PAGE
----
Bill: I’m an old chap – that is pre-war vintage. I was born and bred in London, and save for time in Cheltenham have lived here all my life.  I was a Civil Servant – first at GCHQ (having learned Russian during my National Service in the RAF) and then at the Home Office where I worked in the Royal Prerogative Section (dealing with criminal cases which had been through all the legal processes up to and including Appeal but where the Appellant was able to produce relevant and compelling new evidence which had not been before the Courts). After retirement I worked as a  volunteer at The Cardinal Hume Centre – teaching English mainly to refugees; then as a volunteer at St Mary’s Hospital and after a few years taking over the role of Voluntary Services Manager there. I follow Chelsea Football Club and like using my camera. 

“Westfield Coffee”, photograph taken by Bill.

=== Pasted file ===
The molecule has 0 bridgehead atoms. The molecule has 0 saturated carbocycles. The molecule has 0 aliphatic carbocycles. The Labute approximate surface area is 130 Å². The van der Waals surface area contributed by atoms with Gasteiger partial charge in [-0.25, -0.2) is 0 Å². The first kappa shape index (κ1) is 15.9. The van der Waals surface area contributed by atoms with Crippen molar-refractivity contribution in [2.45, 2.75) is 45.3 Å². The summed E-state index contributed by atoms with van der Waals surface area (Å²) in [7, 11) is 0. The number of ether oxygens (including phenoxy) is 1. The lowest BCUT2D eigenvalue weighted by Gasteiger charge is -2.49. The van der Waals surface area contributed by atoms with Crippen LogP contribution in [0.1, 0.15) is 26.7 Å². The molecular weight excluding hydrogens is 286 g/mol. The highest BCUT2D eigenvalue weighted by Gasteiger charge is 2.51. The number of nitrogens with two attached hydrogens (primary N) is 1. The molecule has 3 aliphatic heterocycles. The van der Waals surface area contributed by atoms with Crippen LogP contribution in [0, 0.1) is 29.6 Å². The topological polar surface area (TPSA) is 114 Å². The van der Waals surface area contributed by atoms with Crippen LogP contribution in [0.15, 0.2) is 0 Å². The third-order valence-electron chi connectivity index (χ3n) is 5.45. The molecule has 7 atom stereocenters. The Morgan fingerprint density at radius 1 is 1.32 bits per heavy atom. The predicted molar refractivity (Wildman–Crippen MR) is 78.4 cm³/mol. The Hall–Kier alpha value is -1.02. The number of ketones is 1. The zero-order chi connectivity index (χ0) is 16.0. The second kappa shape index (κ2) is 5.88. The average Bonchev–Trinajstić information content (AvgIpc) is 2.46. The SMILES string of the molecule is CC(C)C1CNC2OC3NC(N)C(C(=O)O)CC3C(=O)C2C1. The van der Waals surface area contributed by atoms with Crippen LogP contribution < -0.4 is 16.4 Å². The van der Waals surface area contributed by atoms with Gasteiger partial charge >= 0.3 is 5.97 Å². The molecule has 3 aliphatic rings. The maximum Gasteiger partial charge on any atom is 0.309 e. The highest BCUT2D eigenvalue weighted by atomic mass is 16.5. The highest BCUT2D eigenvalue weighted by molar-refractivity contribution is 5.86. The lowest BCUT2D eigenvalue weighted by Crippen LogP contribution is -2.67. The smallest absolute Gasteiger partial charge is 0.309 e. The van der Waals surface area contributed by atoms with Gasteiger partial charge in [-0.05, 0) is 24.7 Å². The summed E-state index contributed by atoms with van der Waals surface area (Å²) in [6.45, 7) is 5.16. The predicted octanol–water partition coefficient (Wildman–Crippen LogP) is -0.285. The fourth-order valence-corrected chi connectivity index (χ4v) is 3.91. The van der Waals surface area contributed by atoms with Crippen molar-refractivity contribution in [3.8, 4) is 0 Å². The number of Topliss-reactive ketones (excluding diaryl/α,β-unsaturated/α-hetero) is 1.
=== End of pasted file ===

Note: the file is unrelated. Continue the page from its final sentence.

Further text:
What would you say to someone who wasn’t sure whether volunteering is for them?

Gill: Just give it a try – there’s nothing to lose, lots of support is available, and everyone is really friendly. 

Lorraine: You have nothing to lose and everything to gain… new skills, historical and photographic knowledge, and in many respects a greater understanding of what has been before. Become immersed in the vast range of images, from London in the 1950s and the lost English Country Houses to European cathedrals and the Middle East Mosques and Coptic Churches.

Bill: Meeting new people is normally great fun. Give it a try! What have you got to lose?

Volunteering during lockdown

Gill: Once my furlough period comes to an end and I can hopefully go back to work, I’d still like to continue as a Courtauld volunteer – I’m looking forward to visiting the Courtauld building and meeting people face-to-face when the time is right!